Millions of pet lovers across the globe would probably need little prodding to admit a little secret: they don't travel because they don't want to leave their pets behind! Travel is supposed to be about de-stressing, recharging our batteries and connecting with our loved ones - but for many, the list of loved ones includes the family dog. The options of what to do with your dog while you are away seem numerous but, in reality, many don't come up to scratch. One option is a pet hotel - yet we can worry about how our pet will fare without us, and how they will do in spaces which tend to be much more confined than when they are with us at home. Another option is flying by plane; yet limited space availability and restrictions on dog size can make this option nonviable. Pet owners can also worry about larger dogs, forced to travel with cargo and long waits between flights are another concern. Moreover, those with bracycephalic breed dogs (such as pugs, Boston Terriers and bulldogs) can be worried about the effect that a flight can have on their pet's health. One option which surely has appealed to many is a pet-friendly cruise, a holiday that only recently became a reality for many pets and their owners.
The Queen Mary 2 Comes to the Rescue
Luckily for your pooch, there is an exception to every rule; in the case of pet-friendly cruises, that exception is the Queen Mary 2. Approved in conjunction with the Pet Travel Scheme, this transatlantic cruise accepts dogs, cats and other animals onboard, alongside their owners. The cruise boasts spacious facilities and amenities, such as fresh-baked biscuits for your pet, a bed and blanket list and a selection of foods from premium brands. The kennels are overseen by a friendly Kennel Master, who ensures that your pet sleeps cosily atop warm, fluffy blankets and stays entertained with a wide selection of toys, and you can also bring your dog's favorite blanket or toys to make it easier for him to adapt to his new floating environment. The Queen Mary 2 also pampers pets with a complimentary gift pack, which can include items such as a Frisbee, name tag, food dish, and even a coat bearing the Queen Mary 2 logo!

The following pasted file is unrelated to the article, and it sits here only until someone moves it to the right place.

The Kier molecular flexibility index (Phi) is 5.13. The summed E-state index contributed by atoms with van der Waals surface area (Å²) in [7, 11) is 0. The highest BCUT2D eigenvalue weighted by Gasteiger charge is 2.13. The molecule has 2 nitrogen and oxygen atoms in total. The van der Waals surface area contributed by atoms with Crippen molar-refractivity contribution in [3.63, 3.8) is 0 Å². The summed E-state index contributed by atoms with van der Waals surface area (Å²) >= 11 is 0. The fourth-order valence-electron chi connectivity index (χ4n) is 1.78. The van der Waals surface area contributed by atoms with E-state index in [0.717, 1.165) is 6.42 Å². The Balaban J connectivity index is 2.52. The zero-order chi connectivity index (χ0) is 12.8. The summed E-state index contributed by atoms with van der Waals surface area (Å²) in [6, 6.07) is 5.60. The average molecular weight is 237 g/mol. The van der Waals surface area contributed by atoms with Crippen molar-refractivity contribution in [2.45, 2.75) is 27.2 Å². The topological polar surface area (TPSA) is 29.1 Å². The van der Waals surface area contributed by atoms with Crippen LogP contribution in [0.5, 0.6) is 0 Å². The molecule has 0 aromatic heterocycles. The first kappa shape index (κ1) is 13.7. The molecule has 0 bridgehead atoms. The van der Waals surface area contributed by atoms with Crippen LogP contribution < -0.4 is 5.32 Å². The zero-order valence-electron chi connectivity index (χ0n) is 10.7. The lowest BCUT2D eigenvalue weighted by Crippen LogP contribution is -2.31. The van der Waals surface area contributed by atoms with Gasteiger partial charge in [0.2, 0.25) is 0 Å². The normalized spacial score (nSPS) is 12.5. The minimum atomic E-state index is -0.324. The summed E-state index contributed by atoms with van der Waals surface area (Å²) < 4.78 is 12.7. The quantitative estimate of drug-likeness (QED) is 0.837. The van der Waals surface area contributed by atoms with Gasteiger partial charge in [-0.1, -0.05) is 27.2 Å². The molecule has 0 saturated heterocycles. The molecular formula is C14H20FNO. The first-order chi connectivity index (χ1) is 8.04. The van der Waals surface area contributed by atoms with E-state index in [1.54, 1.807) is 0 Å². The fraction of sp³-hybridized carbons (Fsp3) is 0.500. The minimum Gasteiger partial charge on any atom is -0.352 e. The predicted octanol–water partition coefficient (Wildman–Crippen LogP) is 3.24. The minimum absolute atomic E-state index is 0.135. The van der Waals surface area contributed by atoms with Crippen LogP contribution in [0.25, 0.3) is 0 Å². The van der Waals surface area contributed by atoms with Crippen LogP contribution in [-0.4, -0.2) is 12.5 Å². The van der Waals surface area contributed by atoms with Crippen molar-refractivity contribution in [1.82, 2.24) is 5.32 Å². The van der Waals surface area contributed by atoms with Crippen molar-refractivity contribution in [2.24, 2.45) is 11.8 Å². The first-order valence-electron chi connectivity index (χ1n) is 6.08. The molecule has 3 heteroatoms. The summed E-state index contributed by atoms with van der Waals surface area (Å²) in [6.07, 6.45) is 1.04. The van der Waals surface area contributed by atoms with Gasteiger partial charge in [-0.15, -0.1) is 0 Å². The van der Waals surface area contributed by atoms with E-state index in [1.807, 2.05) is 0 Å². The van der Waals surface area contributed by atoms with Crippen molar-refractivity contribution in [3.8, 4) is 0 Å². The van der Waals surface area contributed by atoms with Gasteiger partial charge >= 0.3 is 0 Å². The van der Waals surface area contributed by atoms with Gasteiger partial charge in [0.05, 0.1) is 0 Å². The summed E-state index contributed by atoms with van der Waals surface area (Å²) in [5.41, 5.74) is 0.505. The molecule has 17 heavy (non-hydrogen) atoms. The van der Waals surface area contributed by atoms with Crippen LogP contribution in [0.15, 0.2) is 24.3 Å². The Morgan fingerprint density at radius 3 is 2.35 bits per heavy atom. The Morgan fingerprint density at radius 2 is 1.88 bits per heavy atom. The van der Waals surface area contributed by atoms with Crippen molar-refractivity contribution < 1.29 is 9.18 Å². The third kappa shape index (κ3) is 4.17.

One of the best things about this cruise is that it is takes the work out of having a pet, but allows you to enjoy all the fun moments during visits and playtime. A dedicated Kennel Master cleans all kennels, and walks and feeds your dogs. You can always visit your dog, if you like, since the kennels are open all day. You can also expect to be entertained at events such as 'Dog Lovers' Meetings', where you can meet and greet fellow dog lovers and share tips and information.
Book in advance
Since limited space is available aboard the Queen Mary 2, it is advisable to book in advance (many clients book as much as one year ahead). Additionally, make sure you have all the health permits required by the time you travel (including the certificate of good health from your veterinarian) and that you have purchased the right-sized, travel-approved pet container. Finally, make provisions for the anxiety your pet may experience at the commencement of the cruise. Steer clear of strong sedatives and try to opt for an herbal pet calmer. Dailypuppy.com reminds owners: "Depending on your dog's anxiety level, natural remedies may work just as well as, or better than, their pharmaceutical counterparts, with no side effects or other adverse reactions. Always check with your veterinarian before starting any home-based treatment program, and use your dog's size and anxiety level to determine the best calming option for him." You may also wish to use essential oils like lavender, which can also be used on adults to induce a state of calm. MindBodyGreen notes that the fragrance of lavender "is calming, relaxing and balancing - physically and emotionally. Carrying a bottle of lavender around with you is like having your own personal first aid kit, perfume and pick-me-up." Massage a drop or two onto your dog's paw or diffuse it into the atmosphere with the help of an essential oil diffuser. If using essential oils on your pet, make sure they are of the very best, therapeutic-grade standard.
Will More Cruise Liners Follow Suit?
Most cruise liners only allow service pets (e.g., guide dogs for the blind) onboard. The main reason has to do with a lack of space and sanitation, as espoused by cruising experts, iglucruise.com: "Cruise ships have extremely strict sanitation and health guidelines that they have to adhere to, and this would prove fairly difficult with pets onboard. Just like us, pets need somewhere to sleep, exercise, eat and go to the toilet, so to make this possible in a limited space shared with so many people, would be hard. Secondly, many countries have strict quarantine and admission requirements for any animals entering the country, therefore this would make it almost impossible." Of course, it could be argued that dedicated spaces could be provided on most cruise ships for pets to play, exercise and do their necessities. Ultimately, it is a matter of supply and demand, so if a pet cruise sounds up your alley, make sure your favorite cruise companies hear about it!